1/24 crew figures by philpjuk Sub-Lieutenant   Posted: 19 days ago
I built a scale model of my house in 25/1 and found dolls house bits at 24/1 very useful.

Darby One Design hydro... by Westquay Fleet Admiral!   Posted: 23 days ago
Dowty Turbocraft was smiled upon by Donald Campbell as a service vessel after he'd used Albatrosses. It's thought it was a bit of wash from the Dowty that caused his final crash. i I used to have a Mk 1 Albatross, Hull 137, but nI couldn't use it anywhere fast due to river speed limits, so I flogged it. It was all riveted aluminium, made by ex Spitfire makers. The countersunk rivets, after over 50 years were so well applied you just couldn't see them. Amazing craftsmanship, but when they were first on sale, they were the price of a small house! I paid rather less, rebuilt the engine, repainted it and flogged it for a lot more, then made a 1/6th scale model of it and sold that to a man who owns most of the boathouses round Windermere. A Ford 1172 sidevalve engined boat would tow 2 water skiers amazingly. There's a website called Old Speed Boats that deals with Dowty Turbocraft well. Cheers, Martin

Calculating scale speed by boaty Admiral   Posted: 24 days ago
HOW TO CALCULATE SCALE SPEED Such is the diversity in model boating with anything from a tug to fast service launches and hydroplanes there is always the issue of what is scale speed as we want our models to look right when on the water. This can be achieved by finding the square root of the scale multiplied by the speed of the full size craft. All you need is a pocket calculator and as an example I will use an M.T.B that is flat out at 40 knots. The boat is a 1/35 scale model. We start by dividing 1 by 35 which is .0285714 then press square root that shows up as .1690307 which when multiplied by 40 (speed of full size craft in knots) gives us 6.76 knots for the model. When calculating it in miles per hour the process is still the same. Boaty😁

BRAVE BORDERER - BRUSHLESS SUMMARY by RHBaker Fleet Admiral!   Posted: 24 days ago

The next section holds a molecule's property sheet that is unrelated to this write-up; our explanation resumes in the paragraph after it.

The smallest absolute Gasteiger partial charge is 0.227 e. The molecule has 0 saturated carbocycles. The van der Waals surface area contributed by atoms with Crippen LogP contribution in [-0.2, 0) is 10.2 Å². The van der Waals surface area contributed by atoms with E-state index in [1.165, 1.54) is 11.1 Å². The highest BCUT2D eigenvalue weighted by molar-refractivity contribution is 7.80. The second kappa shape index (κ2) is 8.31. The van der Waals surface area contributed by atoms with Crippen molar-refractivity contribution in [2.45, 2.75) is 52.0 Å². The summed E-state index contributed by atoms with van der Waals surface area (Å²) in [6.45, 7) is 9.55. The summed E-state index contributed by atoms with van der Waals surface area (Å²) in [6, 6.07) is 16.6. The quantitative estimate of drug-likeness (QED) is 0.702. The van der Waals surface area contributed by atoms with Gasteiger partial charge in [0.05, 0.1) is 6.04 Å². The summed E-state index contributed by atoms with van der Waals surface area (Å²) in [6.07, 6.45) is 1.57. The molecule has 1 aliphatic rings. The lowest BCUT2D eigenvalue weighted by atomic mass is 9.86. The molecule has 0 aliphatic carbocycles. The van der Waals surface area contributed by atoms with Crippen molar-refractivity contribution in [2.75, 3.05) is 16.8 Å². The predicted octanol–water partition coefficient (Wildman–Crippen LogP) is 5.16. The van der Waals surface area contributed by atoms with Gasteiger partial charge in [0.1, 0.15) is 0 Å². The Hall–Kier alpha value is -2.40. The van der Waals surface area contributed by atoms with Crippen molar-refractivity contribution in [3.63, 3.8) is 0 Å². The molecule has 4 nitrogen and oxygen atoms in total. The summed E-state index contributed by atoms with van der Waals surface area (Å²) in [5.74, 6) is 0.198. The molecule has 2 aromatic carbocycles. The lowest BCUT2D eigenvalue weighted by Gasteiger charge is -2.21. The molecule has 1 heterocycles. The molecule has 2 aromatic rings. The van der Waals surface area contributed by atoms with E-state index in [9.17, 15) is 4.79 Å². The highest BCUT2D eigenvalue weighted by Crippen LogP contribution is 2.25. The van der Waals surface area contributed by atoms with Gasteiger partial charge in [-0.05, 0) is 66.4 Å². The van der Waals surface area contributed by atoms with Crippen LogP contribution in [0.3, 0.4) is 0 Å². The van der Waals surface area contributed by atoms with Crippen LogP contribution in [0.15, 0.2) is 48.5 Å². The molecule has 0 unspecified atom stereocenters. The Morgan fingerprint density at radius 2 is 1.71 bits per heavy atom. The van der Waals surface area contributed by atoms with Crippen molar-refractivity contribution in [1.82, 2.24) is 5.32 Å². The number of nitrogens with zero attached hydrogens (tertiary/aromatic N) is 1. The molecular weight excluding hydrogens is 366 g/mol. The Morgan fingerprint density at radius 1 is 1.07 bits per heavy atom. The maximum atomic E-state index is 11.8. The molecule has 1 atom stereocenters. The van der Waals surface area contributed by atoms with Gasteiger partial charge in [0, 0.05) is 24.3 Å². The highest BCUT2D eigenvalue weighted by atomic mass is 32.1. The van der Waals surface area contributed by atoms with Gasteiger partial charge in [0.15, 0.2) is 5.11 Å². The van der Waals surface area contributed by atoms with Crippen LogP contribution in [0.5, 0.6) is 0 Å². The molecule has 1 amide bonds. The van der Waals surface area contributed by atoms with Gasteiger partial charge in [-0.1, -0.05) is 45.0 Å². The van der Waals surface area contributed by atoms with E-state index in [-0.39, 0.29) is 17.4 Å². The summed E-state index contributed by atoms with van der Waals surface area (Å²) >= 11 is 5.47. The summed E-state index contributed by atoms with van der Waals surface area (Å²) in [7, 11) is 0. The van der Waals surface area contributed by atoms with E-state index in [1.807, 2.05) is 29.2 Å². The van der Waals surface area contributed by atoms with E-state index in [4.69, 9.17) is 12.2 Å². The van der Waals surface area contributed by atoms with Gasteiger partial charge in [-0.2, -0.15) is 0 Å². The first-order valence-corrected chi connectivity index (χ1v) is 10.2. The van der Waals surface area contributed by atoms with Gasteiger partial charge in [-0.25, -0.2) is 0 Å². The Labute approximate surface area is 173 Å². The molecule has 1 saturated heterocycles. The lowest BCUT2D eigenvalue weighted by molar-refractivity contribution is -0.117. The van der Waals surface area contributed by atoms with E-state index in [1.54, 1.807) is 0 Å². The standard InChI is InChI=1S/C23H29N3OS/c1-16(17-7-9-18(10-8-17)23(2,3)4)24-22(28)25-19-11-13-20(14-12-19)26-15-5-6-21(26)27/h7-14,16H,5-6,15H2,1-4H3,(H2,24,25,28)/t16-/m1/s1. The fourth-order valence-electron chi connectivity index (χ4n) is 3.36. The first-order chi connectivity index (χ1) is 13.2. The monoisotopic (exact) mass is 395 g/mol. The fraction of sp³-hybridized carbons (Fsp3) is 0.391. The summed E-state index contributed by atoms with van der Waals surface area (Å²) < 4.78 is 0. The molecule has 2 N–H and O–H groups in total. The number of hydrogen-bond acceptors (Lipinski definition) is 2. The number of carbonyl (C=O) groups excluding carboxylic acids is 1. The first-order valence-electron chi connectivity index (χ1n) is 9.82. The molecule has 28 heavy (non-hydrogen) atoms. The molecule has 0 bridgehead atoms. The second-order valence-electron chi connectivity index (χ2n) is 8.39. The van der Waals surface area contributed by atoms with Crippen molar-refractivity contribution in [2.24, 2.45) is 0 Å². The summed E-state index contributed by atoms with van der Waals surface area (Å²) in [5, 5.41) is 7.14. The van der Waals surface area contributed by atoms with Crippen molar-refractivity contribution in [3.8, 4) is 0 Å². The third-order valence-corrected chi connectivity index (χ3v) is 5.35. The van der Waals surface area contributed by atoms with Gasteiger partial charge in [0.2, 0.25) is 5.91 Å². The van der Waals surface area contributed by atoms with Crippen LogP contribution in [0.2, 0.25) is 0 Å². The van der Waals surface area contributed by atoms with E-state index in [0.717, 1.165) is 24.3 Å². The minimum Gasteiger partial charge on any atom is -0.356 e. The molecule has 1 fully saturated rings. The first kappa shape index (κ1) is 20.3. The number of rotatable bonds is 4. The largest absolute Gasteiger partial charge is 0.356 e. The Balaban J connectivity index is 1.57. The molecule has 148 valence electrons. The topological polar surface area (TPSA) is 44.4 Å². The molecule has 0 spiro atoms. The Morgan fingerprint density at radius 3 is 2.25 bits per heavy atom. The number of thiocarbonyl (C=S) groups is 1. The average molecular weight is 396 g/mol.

Although have modeling experience, all my earlier vessels used brushed motors. This was my first brushless. The model is now running well, but thought, for the benefit of others considering this transition to summarize my experiences. Must stress the performance of a brushless motor is incredible when compared to a similar sized brushed; for a vessel such as this they are almost obligatory. They are worth the trouble! Had been advised that the best powertrain installation for a 37” Brave Borderer is either a single or twin screws, not three. This was good advice! Much heartache could have been avoided with a single screw installation. Unfortunately, that is not the correct layout for a scale builder. Tried three major powertrain iterations, with several variations within each group. All motors are 28mm O/D : 1) The original installation used 3 x 4600kV inrunner motors with 30 A ESCs. Had bought these items used. The motors were too fast and had little torque. The ESCs also did not have adequate capacity. The result was erratic performance, a high fuse failure rate and the eventual failure of an ESC and motor Picture #1. 2) First upgrade was to 2 x 2400kV inrunner motors, using 50A capacity ESCs. The centre shaft was fitted with a brushed motor. This combination did work, although suffered greatly from motor “squeal” and “stutter”. Eventually a motor burnt out and failed. Picture #2 3) Upgrade two: retained the 50 A ESCs, with 2 x 2600 kV outrunner motors, again with the brushed inner shaft motor. Reprogrammed the ESCs to soft start parameters. Much better, performance and reliability can now be considered acceptable. The squeal and stutter are largely corrected It has justified the challenges of getting here. Picture #3 Have tried both 2 and 3S Li-Po batteries, suggest use the minimum voltage needed to achieve the desired performance. Higher voltages translate into faster response and performance, but with less control modulation. The model can be easily overpowered. In summary, from my experience. For a marine application; chose low (under 2000kV) kV rating motors with an outrunner layout wherever possible (produce more torque than inrunners). Use ESCs with a ratings comfortably in excess of the motor ratings, fit fuses to supplement any ESC protections. Ensure the ESCs are programmed to “soft start” characteristics. Also, the obvious check of making sure shaft alignment is correct is even more important with the higher speed capability of brushless motors. In spite of the trails, cost and tribulations of getting here. Have enjoyed the challenge and the end result does justify the means. Also, do not finally fit the deck until you are satisfied with the performance. Making the changes described with limited access would have been very difficult and frustrating.